Gilbert's inquiry into popular culture shows similar patterns. When Bell Telephone Laboratories contracted Frank Capra to produce popular science films designed "to interest young Americans in pursuing a scientific career" (199), the Hollywood director drew {heavily} on his Catholic religious background to depict the spiritual design in natural systems. And Gilbert explains the "cultural work" of flying saucers by pointing out that UFO sightings began when science introduced real-life awesome power and extraterrestrial possibilities. Although members of the scientific culture readily dismissed the talk of alien visits, many average citizens referred to them in quasi-religious terms. In this and all of Gilbert's essays, there is a tacit scrambling of sharp lines of division between science and religion.

While many historians have been finding ways to overturn the warfare motif, so too have scholars in science and religion.{Although} this is not the place to examine in depth the cultural trend among these contemporary theorists, a brief look at a scientist's religious reflections can give a taste for the rising tide of {conciliation} between scientific inquiry and religious belief. Goodenough's book is the work of a prominent scientist letting down her spiritual hair in the form of a religious "Daily Devotional booklet" (xix)--but in place of transcendental spiritual meditations, the short trade book is composed of twelve chapters on scientific topics, each of which contains the insightful distilled fruit of scientific research and ends with "Reflections" on the religious implications and spiritual analogs of scientific observations.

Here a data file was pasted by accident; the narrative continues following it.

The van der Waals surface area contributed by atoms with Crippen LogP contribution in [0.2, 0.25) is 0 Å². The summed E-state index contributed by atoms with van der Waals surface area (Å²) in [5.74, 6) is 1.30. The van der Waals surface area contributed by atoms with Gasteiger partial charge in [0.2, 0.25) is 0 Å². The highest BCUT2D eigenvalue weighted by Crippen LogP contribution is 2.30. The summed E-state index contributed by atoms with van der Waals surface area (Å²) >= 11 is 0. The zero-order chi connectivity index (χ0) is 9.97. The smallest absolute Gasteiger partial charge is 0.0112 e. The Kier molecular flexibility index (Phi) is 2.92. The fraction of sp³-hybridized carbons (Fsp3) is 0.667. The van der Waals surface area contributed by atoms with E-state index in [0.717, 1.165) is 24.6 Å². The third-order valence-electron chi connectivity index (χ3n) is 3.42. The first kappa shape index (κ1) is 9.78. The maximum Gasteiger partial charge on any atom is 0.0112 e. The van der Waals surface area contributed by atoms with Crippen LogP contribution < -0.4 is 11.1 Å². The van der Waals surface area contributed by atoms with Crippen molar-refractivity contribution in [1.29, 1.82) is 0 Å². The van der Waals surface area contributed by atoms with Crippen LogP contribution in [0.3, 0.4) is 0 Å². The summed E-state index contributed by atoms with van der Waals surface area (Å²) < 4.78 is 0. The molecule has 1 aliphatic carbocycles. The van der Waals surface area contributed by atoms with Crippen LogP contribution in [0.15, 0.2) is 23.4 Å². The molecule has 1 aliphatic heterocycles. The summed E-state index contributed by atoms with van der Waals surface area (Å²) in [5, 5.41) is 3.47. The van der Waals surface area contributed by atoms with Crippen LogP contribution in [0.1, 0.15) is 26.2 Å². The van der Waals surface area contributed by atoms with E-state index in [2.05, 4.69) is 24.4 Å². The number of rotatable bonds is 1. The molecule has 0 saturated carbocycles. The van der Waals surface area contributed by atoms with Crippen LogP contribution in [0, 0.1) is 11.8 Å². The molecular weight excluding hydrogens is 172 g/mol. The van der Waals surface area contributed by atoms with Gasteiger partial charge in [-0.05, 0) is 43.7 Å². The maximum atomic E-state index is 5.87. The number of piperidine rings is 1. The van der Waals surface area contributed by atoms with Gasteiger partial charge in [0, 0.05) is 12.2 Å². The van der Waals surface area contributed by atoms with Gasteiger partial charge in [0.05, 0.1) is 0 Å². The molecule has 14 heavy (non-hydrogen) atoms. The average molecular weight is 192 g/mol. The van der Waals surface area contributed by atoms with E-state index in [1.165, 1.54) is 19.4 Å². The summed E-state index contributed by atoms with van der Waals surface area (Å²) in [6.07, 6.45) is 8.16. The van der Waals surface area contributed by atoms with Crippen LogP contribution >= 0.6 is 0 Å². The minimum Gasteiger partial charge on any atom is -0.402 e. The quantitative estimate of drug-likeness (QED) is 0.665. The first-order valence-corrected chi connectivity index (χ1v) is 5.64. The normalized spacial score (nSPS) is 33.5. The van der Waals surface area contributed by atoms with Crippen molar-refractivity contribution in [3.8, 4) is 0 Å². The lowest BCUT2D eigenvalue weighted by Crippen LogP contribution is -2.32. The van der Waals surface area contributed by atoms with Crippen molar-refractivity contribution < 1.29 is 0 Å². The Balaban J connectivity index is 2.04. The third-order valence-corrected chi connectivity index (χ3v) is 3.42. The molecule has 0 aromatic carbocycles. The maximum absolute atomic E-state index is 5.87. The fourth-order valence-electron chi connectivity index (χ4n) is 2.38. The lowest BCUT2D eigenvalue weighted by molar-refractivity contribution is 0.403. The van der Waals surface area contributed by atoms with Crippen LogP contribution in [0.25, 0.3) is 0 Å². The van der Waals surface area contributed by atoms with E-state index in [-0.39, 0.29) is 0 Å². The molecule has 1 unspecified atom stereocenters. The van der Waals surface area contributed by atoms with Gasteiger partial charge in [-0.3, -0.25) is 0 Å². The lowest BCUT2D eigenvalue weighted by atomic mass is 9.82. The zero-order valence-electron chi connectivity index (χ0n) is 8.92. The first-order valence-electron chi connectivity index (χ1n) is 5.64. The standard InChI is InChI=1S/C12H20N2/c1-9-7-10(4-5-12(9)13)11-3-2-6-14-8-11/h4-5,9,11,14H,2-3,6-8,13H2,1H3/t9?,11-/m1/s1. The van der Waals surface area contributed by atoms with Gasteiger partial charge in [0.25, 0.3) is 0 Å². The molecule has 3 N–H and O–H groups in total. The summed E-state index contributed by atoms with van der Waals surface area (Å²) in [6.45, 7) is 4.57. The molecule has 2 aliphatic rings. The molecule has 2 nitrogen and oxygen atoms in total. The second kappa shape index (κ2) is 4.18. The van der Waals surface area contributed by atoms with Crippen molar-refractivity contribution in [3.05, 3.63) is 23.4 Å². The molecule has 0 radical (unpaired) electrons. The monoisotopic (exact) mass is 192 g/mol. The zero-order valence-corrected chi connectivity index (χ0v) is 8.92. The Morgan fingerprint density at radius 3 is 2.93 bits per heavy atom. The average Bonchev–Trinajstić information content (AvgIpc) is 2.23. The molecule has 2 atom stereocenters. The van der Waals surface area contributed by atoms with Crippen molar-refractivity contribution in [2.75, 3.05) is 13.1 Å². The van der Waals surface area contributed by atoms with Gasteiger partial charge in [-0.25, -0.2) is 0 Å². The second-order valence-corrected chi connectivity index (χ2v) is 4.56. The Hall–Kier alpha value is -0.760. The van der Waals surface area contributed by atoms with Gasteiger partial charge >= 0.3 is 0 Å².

Goodenough's theme is similar to the positions of eco-spirituality, with science providing an epic of evolution which we can see for its religious story if we move beyond the simplifications of scientific and religious rigidity implied by the supposed conflict of science and religion. Religious naturalism is her science-inspired spirituality. She proposes that even more inspiring than supernatural miracles are the "tales of natural emergence that are, to my mind, far more magical" (30).{She acknowledges her debt to William James in her outlook on science and religion--in personal correspondence, while the book was in manuscript, she even signed her name "1998 female version of WJ."In light of her affinity,} it is appropriate to point out {a limitation (of which James was aware) with} this approach: by referring beyond nature, supernatural religions offer more comfort than worldly natural religions, which can motivate moral activity, but often do not inspire. The naturalistic focus shows her scientific affiliations beneath the spiritual glow of her reflections. This is a worthy path for bringing diverse religions together and for developing a planetary ethic, but the challenge remains: how to persuade the average believer who derives great solace and meaning from supernaturalism.